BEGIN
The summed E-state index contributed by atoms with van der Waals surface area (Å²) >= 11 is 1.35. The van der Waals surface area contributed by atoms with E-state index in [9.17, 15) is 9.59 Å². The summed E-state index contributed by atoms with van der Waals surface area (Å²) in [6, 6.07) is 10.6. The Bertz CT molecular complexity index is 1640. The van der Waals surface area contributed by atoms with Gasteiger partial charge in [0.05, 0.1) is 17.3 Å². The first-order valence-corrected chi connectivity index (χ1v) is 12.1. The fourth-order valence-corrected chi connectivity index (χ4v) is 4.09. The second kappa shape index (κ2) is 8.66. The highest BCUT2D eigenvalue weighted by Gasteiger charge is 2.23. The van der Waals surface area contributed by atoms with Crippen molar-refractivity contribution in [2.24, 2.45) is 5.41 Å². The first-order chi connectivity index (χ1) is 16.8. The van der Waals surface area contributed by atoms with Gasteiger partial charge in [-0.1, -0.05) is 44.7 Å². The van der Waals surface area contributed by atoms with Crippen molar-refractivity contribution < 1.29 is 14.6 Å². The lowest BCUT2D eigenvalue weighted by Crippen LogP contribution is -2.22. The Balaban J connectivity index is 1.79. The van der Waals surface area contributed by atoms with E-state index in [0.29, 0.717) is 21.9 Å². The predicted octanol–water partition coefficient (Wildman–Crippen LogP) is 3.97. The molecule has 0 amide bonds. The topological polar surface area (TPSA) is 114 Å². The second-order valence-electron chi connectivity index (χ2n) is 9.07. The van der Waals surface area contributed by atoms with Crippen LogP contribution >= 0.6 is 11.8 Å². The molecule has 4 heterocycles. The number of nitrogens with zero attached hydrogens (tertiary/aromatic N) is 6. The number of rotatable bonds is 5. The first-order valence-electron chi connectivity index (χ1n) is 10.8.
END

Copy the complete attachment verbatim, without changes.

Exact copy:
The summed E-state index contributed by atoms with van der Waals surface area (Å²) >= 11 is 1.35. The van der Waals surface area contributed by atoms with E-state index in [9.17, 15) is 9.59 Å². The summed E-state index contributed by atoms with van der Waals surface area (Å²) in [6, 6.07) is 10.6. The Bertz CT molecular complexity index is 1640. The van der Waals surface area contributed by atoms with Gasteiger partial charge in [0.05, 0.1) is 17.3 Å². The first-order valence-corrected chi connectivity index (χ1v) is 12.1. The fourth-order valence-corrected chi connectivity index (χ4v) is 4.09. The second kappa shape index (κ2) is 8.66. The highest BCUT2D eigenvalue weighted by Gasteiger charge is 2.23. The van der Waals surface area contributed by atoms with Crippen molar-refractivity contribution in [2.24, 2.45) is 5.41 Å². The first-order chi connectivity index (χ1) is 16.8. The van der Waals surface area contributed by atoms with Gasteiger partial charge in [-0.1, -0.05) is 44.7 Å². The van der Waals surface area contributed by atoms with Crippen molar-refractivity contribution < 1.29 is 14.6 Å². The lowest BCUT2D eigenvalue weighted by Crippen LogP contribution is -2.22. The Balaban J connectivity index is 1.79. The van der Waals surface area contributed by atoms with E-state index in [0.29, 0.717) is 21.9 Å². The predicted octanol–water partition coefficient (Wildman–Crippen LogP) is 3.97. The molecule has 0 amide bonds. The topological polar surface area (TPSA) is 114 Å². The second-order valence-electron chi connectivity index (χ2n) is 9.07. The van der Waals surface area contributed by atoms with Crippen LogP contribution >= 0.6 is 11.8 Å². The molecule has 4 heterocycles. The number of nitrogens with zero attached hydrogens (tertiary/aromatic N) is 6. The number of rotatable bonds is 5. The first-order valence-electron chi connectivity index (χ1n) is 10.8.